Thursday, December 20, 2007

Christmas Bells

One of my favorite Christmas songs has always been I Heard the Bells on Christmas Day. Recently the song became even more meaningful to me when I learned the story behind its words, penned by the great American poet Henry Wadsworth Longfellow:

Longfellow started the 1860’s on top of the world. He was happily married, living with his wife and five children in a lovely home on the Cambridge River in Massachusetts. But in 1861, tragedy struck both the nation and the Longfellow family. The opening shots of the Civil War were fired on April 12th, and shortly after, Longfellow’s wife was fatally burned in an accident on July 10th. While melting a bar of sealing wax with a candle, a few drops fell on her dress and ignited, wrapping her in flames. Longfellow unsuccessfully attempted to extinguish the flames with a throw rug, and then frantically tried to smother them by throwing his arms around her. Unfortunately his wife died the next morning, and Longfellow was unable to attend her funeral, having suffered severe burns to his face and arms.The first Christmas after his wife’s death, Longfellow wrote in his journal, "How inexpressibly sad are all holidays." A year after the incident, he wrote, "I can make no record of these days. Better leave them wrapped in silence. Perhaps someday God will give me peace." Longfellow's journal entry for December 25th 1862 reads: "'A merry Christmas' say the children, but that is no more for me." Almost a year later, Longfellow received word that his oldest son, a lieutenant in the Army of the Potomac, had suffered a severe bullet wound to the spine. The Christmas of 1863 was silent in Longfellow's journal.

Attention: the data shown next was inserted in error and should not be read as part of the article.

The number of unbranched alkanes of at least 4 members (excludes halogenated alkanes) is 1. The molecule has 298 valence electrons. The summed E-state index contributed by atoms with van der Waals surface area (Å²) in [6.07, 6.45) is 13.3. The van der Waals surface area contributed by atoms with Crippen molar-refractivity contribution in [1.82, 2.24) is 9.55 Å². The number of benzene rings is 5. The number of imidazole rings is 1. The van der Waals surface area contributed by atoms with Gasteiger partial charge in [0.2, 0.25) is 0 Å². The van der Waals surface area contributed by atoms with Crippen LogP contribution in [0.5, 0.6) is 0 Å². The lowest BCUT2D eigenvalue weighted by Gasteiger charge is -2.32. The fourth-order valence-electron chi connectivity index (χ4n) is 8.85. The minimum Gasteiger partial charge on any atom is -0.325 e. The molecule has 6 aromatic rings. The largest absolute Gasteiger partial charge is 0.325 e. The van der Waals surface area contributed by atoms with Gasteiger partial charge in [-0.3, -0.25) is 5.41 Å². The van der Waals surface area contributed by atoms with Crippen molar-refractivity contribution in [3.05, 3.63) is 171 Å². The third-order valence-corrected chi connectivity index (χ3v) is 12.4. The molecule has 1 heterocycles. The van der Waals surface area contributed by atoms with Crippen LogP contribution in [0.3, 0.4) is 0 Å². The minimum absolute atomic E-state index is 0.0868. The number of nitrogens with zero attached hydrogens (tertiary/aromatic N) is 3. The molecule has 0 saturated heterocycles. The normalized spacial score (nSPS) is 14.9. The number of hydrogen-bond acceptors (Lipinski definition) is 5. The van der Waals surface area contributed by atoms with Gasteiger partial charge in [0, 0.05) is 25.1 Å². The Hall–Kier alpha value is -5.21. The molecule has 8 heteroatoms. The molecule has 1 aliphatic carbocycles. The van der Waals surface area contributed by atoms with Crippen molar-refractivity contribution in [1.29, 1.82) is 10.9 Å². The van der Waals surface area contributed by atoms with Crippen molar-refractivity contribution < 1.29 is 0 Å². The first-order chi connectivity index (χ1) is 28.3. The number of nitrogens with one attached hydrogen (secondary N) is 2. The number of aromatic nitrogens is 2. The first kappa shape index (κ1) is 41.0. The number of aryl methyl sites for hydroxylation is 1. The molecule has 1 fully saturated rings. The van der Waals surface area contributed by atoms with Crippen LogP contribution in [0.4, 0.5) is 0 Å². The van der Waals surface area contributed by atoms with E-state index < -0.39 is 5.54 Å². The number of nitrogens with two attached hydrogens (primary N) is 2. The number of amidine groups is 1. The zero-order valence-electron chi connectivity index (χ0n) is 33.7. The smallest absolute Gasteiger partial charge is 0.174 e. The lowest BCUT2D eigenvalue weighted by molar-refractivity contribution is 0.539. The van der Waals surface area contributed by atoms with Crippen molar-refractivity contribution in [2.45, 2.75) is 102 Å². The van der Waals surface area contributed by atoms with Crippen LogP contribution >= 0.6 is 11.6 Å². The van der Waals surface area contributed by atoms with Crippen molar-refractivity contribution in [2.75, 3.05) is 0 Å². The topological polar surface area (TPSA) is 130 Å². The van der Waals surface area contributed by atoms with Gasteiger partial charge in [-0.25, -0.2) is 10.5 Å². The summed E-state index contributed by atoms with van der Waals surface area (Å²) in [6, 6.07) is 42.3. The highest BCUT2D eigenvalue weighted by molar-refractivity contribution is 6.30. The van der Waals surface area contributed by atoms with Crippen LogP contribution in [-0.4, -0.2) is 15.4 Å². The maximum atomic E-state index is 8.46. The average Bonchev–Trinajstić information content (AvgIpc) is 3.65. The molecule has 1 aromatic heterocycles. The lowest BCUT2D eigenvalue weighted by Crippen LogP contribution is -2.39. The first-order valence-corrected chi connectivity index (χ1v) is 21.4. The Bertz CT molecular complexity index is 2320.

But finally, on Christmas Day of 1864, he wrote the words of the poem, "Christmas Bells:”

I heard the bells on Christmas Day
Their old familiar carols play,
And wild and sweet
The words repeat
Of peace on earth, good-will to men!

And thought how, as the day had come,
The belfries of all Christendom
Had rolled alongThe unbroken song
Of peace on earth, good-will to men!

Till, ringing, singing on its way,
The world revolved from night to day,
A voice, a chime
A chant sublime
Of peace on earth, good-will to men!

Then from each black accursed mouth
The cannon thundered in the South,
And with the sound
The carols drowned
Of peace on earth, good-will to men!

It was as if an earthquake rent
The hearth-stones of a continent,
And made forlorn
The households born
Of peace on earth, good-will to men!

And in despair I bowed my head;
"There is no peace on earth," I said;
"For hate is strong,
And mocks the song
Of peace on earth, good-will to men!"

Then pealed the bells more loud and deep:
"God is not dead; nor doth he sleep!
The Wrong shall fail,
The Right prevail,
With peace on earth, good-will to men!"

I love this poem because it is a reminder that no matter what we suffer, no matter how long we languish in trials and tribulations, we always have hope in Christ. He will bring peace to our lives, and someday, peace to the world.

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